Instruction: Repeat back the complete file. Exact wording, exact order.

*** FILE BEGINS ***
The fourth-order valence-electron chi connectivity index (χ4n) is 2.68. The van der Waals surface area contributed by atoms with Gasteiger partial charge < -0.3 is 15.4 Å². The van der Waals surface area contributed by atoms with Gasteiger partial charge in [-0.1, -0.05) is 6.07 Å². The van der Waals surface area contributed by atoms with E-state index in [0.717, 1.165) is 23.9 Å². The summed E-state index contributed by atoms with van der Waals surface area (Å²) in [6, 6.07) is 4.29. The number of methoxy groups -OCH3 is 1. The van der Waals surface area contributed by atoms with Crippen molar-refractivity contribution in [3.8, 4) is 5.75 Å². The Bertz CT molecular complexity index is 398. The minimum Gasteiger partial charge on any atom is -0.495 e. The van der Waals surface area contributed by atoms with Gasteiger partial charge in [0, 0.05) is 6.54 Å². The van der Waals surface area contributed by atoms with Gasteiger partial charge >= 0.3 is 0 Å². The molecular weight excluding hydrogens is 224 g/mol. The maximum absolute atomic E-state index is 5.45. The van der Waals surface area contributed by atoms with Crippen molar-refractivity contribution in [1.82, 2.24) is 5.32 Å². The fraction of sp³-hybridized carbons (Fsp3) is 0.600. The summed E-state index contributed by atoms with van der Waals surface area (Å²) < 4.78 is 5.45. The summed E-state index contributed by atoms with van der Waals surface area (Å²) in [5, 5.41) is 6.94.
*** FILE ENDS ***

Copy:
The fourth-order valence-electron chi connectivity index (χ4n) is 2.68. The van der Waals surface area contributed by atoms with Gasteiger partial charge < -0.3 is 15.4 Å². The van der Waals surface area contributed by atoms with Gasteiger partial charge in [-0.1, -0.05) is 6.07 Å². The van der Waals surface area contributed by atoms with E-state index in [0.717, 1.165) is 23.9 Å². The summed E-state index contributed by atoms with van der Waals surface area (Å²) in [6, 6.07) is 4.29. The number of methoxy groups -OCH3 is 1. The van der Waals surface area contributed by atoms with Crippen molar-refractivity contribution in [3.8, 4) is 5.75 Å². The Bertz CT molecular complexity index is 398. The minimum Gasteiger partial charge on any atom is -0.495 e. The van der Waals surface area contributed by atoms with Gasteiger partial charge in [0, 0.05) is 6.54 Å². The van der Waals surface area contributed by atoms with Gasteiger partial charge >= 0.3 is 0 Å². The molecular weight excluding hydrogens is 224 g/mol. The maximum absolute atomic E-state index is 5.45. The van der Waals surface area contributed by atoms with Crippen molar-refractivity contribution in [1.82, 2.24) is 5.32 Å². The fraction of sp³-hybridized carbons (Fsp3) is 0.600. The summed E-state index contributed by atoms with van der Waals surface area (Å²) < 4.78 is 5.45. The summed E-state index contributed by atoms with van der Waals surface area (Å²) in [5, 5.41) is 6.94.